In addition, the Texas Butterfly Ranch is hosting its 5th Annual MONARCH BUTTERFLY AND POLLINATOR FESTIVAL and has online content available through the end of this month (that means SATURDAY!). But what touches my heart the most about this place is that they tag butterflies and I read this on their website:
Monarch butterflies move through Texas each fall on their way to the Mexican mountains to arrive in time for Day of the Dead. In this year of COVID-19 and a raised awareness of social injustice, we celebrate the spiritual aspect of the migration. For centuries, perhaps millennia, the return of the butterflies to Mexico each fall has been associated with the souls of lost loved ones, as they typically arrive in the Mexican mountains in time for Day of the Dead. As a gesture of hope and healing, all 600 butterflies tagged this year as part of our Festival will be done so in the names of those lost to COVID-19, social injustice and other causes.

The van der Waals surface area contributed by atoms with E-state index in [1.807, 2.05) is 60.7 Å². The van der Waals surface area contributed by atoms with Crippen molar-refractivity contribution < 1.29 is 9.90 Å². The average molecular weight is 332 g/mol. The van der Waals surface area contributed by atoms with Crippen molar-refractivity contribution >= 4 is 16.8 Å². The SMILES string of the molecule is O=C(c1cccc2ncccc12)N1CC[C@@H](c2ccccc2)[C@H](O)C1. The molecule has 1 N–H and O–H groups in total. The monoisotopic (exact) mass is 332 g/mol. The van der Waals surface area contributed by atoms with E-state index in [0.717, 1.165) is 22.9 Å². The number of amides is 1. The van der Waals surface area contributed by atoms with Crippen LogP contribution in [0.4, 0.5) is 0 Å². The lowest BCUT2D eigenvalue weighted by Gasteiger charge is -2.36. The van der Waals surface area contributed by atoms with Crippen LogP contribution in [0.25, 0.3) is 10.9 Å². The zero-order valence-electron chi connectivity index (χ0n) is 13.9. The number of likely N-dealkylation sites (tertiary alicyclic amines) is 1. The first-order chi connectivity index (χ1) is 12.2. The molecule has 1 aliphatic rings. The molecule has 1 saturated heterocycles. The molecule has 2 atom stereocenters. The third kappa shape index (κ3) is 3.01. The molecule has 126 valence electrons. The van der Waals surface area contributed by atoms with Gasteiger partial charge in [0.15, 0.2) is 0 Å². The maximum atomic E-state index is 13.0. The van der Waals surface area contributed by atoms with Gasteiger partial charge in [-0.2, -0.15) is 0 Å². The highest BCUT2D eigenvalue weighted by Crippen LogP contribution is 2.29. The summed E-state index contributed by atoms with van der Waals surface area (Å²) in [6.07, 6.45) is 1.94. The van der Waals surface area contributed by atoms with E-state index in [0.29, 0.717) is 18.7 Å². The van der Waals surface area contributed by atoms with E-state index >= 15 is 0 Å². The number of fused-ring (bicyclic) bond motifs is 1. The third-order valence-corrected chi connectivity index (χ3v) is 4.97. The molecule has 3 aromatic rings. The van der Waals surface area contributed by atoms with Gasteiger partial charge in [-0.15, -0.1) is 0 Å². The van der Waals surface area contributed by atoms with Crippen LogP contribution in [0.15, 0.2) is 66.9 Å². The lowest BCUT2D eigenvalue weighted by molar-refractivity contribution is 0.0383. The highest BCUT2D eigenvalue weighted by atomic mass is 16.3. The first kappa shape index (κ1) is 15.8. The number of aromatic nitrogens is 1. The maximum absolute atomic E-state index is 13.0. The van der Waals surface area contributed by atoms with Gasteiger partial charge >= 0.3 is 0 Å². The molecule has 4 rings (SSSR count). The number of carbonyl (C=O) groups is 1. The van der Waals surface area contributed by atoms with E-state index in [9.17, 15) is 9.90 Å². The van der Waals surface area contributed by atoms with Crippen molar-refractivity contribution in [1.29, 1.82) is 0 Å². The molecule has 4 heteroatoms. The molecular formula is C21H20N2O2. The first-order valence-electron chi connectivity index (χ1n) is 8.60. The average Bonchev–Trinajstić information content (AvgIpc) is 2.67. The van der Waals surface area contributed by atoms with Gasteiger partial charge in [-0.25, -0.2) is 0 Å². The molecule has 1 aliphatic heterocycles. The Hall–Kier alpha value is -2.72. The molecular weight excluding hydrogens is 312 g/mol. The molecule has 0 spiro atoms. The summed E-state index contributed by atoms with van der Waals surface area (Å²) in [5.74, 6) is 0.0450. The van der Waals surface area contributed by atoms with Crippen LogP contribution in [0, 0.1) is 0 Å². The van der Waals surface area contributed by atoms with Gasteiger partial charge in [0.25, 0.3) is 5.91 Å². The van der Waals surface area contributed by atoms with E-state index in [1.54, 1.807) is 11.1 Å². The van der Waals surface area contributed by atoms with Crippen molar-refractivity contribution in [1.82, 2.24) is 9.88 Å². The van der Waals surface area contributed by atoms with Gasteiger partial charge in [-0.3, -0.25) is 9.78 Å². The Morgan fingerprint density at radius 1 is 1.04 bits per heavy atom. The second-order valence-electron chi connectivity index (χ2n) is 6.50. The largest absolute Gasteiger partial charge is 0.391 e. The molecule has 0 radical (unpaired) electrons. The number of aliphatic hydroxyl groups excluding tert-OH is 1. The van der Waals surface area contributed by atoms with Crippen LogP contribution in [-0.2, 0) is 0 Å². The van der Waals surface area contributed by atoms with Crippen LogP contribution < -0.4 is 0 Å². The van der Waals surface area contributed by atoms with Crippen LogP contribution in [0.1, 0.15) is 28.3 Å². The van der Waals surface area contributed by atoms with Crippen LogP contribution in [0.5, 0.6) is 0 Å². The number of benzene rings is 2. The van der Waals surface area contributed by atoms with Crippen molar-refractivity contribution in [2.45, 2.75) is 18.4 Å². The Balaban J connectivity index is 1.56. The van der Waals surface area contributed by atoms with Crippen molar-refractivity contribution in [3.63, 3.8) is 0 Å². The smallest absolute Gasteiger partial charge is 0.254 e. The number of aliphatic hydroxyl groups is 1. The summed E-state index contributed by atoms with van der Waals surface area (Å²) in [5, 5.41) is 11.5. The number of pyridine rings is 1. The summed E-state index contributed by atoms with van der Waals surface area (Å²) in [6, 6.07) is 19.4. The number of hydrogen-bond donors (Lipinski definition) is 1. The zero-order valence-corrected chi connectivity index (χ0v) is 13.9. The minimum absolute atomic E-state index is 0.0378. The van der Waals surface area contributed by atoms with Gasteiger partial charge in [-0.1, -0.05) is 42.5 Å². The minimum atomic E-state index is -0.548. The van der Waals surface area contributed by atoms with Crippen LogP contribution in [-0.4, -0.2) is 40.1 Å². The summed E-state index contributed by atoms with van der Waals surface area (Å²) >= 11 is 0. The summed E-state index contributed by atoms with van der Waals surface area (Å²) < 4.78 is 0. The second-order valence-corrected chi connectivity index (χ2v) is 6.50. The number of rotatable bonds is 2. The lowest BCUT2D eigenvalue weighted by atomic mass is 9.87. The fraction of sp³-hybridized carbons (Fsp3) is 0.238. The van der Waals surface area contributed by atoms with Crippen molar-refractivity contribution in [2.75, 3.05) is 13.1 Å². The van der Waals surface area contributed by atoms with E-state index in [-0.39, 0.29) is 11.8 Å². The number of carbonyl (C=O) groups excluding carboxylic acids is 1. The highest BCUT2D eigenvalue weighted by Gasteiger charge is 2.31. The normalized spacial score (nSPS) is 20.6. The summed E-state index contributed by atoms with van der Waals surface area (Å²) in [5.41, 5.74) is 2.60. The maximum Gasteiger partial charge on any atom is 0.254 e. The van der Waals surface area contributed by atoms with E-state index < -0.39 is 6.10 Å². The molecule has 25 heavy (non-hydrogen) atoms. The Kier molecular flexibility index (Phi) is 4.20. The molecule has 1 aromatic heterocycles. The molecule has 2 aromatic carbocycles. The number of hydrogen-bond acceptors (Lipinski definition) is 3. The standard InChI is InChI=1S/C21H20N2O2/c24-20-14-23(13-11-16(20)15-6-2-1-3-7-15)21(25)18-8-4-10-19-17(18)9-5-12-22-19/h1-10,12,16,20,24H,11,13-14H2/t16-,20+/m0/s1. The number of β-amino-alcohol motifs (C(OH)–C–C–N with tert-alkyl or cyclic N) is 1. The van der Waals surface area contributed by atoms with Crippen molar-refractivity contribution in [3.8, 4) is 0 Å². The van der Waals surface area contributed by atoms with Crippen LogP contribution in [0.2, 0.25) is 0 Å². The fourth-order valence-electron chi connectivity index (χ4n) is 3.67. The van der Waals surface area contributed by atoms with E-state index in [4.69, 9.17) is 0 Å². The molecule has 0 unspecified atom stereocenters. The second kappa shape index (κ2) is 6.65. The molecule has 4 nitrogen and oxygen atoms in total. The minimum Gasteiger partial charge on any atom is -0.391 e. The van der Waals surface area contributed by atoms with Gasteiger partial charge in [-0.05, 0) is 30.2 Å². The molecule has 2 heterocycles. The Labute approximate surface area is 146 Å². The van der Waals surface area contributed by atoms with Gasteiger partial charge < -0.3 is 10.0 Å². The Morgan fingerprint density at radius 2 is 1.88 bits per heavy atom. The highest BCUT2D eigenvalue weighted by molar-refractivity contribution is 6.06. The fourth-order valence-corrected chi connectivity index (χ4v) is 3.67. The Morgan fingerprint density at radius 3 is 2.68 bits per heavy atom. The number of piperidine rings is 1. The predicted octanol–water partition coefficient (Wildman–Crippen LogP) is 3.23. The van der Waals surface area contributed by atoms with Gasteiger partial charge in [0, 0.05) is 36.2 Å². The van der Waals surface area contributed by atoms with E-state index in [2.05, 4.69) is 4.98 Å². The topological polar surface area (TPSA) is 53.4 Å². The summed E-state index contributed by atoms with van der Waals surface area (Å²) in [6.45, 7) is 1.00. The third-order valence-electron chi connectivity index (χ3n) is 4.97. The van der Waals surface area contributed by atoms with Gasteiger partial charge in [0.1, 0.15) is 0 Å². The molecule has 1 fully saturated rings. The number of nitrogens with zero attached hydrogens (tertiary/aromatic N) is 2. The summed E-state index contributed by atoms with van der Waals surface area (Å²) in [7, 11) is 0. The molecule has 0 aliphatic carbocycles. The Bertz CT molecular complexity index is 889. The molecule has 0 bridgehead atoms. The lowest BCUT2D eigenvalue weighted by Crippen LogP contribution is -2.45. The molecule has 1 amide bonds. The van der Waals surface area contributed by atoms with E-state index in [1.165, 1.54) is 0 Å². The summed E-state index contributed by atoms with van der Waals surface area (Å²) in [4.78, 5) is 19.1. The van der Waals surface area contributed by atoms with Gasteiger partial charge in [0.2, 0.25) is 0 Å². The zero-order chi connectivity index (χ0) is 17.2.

Go check out their site and enjoy the online videos they have posted before they are removed!

Monarch Butterfly Learning Tools

If you want to continue the learning experience with your children, here are some of my favorite Monarch-themed learning toys. 

Free Download

To wrap things up, here's a printable activity for your kids. Print the following on cardstock and help your child put together this Monarch Butterfly Life Cycle Flip Book!

Click here to download

Children's Books about Monarchs

National Geographic Readers: Great Migrations Butterflies